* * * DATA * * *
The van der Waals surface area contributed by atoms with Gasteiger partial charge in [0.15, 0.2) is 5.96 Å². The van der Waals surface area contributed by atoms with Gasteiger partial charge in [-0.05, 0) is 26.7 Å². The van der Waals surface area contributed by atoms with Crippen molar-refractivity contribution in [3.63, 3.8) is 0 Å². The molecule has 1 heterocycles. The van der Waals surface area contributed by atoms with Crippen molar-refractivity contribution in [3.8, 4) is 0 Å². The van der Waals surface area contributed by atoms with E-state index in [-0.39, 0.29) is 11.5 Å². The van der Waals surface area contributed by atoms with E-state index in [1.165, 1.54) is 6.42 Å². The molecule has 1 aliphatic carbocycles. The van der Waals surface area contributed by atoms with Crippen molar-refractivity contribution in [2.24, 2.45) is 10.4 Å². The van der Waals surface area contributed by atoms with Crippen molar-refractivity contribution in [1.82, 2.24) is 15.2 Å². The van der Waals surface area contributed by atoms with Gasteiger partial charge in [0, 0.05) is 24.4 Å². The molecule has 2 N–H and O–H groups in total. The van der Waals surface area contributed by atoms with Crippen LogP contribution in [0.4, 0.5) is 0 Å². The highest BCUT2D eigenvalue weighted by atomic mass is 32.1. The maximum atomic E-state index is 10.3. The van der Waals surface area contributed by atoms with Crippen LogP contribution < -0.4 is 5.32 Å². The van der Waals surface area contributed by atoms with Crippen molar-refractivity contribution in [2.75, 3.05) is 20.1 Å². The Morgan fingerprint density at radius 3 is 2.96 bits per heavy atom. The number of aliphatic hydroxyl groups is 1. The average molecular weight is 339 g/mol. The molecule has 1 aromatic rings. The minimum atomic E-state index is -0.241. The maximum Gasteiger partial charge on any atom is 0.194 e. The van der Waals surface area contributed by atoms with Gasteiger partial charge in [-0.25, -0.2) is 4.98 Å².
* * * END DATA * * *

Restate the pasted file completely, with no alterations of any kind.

The van der Waals surface area contributed by atoms with Gasteiger partial charge in [0.15, 0.2) is 5.96 Å². The van der Waals surface area contributed by atoms with Gasteiger partial charge in [-0.05, 0) is 26.7 Å². The van der Waals surface area contributed by atoms with Crippen molar-refractivity contribution in [3.63, 3.8) is 0 Å². The molecule has 1 heterocycles. The van der Waals surface area contributed by atoms with Crippen molar-refractivity contribution in [3.8, 4) is 0 Å². The van der Waals surface area contributed by atoms with E-state index in [-0.39, 0.29) is 11.5 Å². The van der Waals surface area contributed by atoms with E-state index in [1.165, 1.54) is 6.42 Å². The molecule has 1 aliphatic carbocycles. The van der Waals surface area contributed by atoms with Crippen molar-refractivity contribution in [2.24, 2.45) is 10.4 Å². The van der Waals surface area contributed by atoms with Crippen molar-refractivity contribution in [1.82, 2.24) is 15.2 Å². The van der Waals surface area contributed by atoms with Gasteiger partial charge in [0, 0.05) is 24.4 Å². The molecule has 2 N–H and O–H groups in total. The van der Waals surface area contributed by atoms with Crippen LogP contribution in [0.4, 0.5) is 0 Å². The highest BCUT2D eigenvalue weighted by atomic mass is 32.1. The maximum atomic E-state index is 10.3. The van der Waals surface area contributed by atoms with Crippen LogP contribution < -0.4 is 5.32 Å². The van der Waals surface area contributed by atoms with Crippen molar-refractivity contribution in [2.75, 3.05) is 20.1 Å². The Morgan fingerprint density at radius 3 is 2.96 bits per heavy atom. The number of aliphatic hydroxyl groups is 1. The average molecular weight is 339 g/mol. The molecule has 1 aromatic rings. The minimum atomic E-state index is -0.241. The maximum Gasteiger partial charge on any atom is 0.194 e. The van der Waals surface area contributed by atoms with Gasteiger partial charge in [-0.25, -0.2) is 4.98 Å².